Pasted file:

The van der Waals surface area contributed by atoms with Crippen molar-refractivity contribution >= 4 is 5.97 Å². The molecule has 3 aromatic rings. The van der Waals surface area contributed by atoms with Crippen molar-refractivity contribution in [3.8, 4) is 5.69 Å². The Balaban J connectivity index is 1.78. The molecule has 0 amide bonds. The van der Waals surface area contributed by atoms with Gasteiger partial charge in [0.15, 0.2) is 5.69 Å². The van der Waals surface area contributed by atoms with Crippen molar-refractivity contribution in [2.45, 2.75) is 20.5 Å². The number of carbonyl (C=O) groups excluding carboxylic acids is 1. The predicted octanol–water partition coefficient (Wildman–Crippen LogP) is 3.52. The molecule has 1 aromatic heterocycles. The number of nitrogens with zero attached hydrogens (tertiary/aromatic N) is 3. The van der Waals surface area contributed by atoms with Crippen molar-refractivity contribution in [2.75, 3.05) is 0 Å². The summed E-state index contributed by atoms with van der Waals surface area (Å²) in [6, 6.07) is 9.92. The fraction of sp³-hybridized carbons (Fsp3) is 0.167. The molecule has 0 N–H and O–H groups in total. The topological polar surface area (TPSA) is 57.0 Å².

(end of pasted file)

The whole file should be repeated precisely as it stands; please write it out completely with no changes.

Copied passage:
The van der Waals surface area contributed by atoms with Crippen molar-refractivity contribution >= 4 is 5.97 Å². The molecule has 3 aromatic rings. The van der Waals surface area contributed by atoms with Crippen molar-refractivity contribution in [3.8, 4) is 5.69 Å². The Balaban J connectivity index is 1.78. The molecule has 0 amide bonds. The van der Waals surface area contributed by atoms with Gasteiger partial charge in [0.15, 0.2) is 5.69 Å². The van der Waals surface area contributed by atoms with Crippen molar-refractivity contribution in [2.45, 2.75) is 20.5 Å². The number of carbonyl (C=O) groups excluding carboxylic acids is 1. The predicted octanol–water partition coefficient (Wildman–Crippen LogP) is 3.52. The molecule has 1 aromatic heterocycles. The number of nitrogens with zero attached hydrogens (tertiary/aromatic N) is 3. The van der Waals surface area contributed by atoms with Crippen molar-refractivity contribution in [2.75, 3.05) is 0 Å². The summed E-state index contributed by atoms with van der Waals surface area (Å²) in [6, 6.07) is 9.92. The fraction of sp³-hybridized carbons (Fsp3) is 0.167. The molecule has 0 N–H and O–H groups in total. The topological polar surface area (TPSA) is 57.0 Å².